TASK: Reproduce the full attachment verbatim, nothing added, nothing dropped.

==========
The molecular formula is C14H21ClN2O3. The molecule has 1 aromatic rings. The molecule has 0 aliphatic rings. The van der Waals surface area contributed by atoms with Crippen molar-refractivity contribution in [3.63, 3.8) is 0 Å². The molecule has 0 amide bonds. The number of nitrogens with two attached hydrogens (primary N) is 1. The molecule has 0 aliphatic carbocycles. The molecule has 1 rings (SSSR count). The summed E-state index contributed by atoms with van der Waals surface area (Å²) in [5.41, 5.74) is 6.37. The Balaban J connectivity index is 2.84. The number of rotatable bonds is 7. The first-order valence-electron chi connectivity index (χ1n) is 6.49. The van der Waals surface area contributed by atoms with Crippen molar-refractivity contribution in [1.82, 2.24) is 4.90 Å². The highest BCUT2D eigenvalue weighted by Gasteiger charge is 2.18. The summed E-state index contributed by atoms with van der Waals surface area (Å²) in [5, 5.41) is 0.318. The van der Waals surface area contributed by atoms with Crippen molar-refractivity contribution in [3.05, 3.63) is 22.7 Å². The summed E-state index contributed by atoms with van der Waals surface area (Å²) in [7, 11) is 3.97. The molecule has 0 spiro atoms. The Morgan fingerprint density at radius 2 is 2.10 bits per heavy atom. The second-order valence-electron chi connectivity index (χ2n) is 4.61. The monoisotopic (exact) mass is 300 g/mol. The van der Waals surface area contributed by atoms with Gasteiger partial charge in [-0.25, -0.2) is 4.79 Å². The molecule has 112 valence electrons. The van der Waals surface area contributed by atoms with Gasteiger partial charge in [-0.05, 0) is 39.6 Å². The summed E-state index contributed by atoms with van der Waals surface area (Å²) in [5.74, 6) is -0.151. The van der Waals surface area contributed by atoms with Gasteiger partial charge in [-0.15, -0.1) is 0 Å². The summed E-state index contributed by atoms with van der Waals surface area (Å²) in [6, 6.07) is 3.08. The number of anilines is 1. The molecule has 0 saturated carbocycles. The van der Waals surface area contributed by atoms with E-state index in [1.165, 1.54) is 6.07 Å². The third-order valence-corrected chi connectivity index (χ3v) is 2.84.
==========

The molecular formula is C14H21ClN2O3. The molecule has 1 aromatic rings. The molecule has 0 aliphatic rings. The van der Waals surface area contributed by atoms with Crippen molar-refractivity contribution in [3.63, 3.8) is 0 Å². The molecule has 0 amide bonds. The number of nitrogens with two attached hydrogens (primary N) is 1. The molecule has 0 aliphatic carbocycles. The molecule has 1 rings (SSSR count). The summed E-state index contributed by atoms with van der Waals surface area (Å²) in [5.41, 5.74) is 6.37. The Balaban J connectivity index is 2.84. The number of rotatable bonds is 7. The first-order valence-electron chi connectivity index (χ1n) is 6.49. The van der Waals surface area contributed by atoms with Crippen molar-refractivity contribution in [1.82, 2.24) is 4.90 Å². The highest BCUT2D eigenvalue weighted by Gasteiger charge is 2.18. The summed E-state index contributed by atoms with van der Waals surface area (Å²) in [5, 5.41) is 0.318. The van der Waals surface area contributed by atoms with Crippen molar-refractivity contribution in [3.05, 3.63) is 22.7 Å². The summed E-state index contributed by atoms with van der Waals surface area (Å²) in [7, 11) is 3.97. The molecule has 0 spiro atoms. The Morgan fingerprint density at radius 2 is 2.10 bits per heavy atom. The second-order valence-electron chi connectivity index (χ2n) is 4.61. The monoisotopic (exact) mass is 300 g/mol. The van der Waals surface area contributed by atoms with Gasteiger partial charge in [-0.25, -0.2) is 4.79 Å². The molecule has 112 valence electrons. The van der Waals surface area contributed by atoms with Gasteiger partial charge in [-0.05, 0) is 39.6 Å². The summed E-state index contributed by atoms with van der Waals surface area (Å²) in [5.74, 6) is -0.151. The van der Waals surface area contributed by atoms with Gasteiger partial charge in [-0.15, -0.1) is 0 Å². The summed E-state index contributed by atoms with van der Waals surface area (Å²) in [6, 6.07) is 3.08. The number of anilines is 1. The molecule has 0 saturated carbocycles. The van der Waals surface area contributed by atoms with E-state index in [1.165, 1.54) is 6.07 Å². The third-order valence-corrected chi connectivity index (χ3v) is 2.84.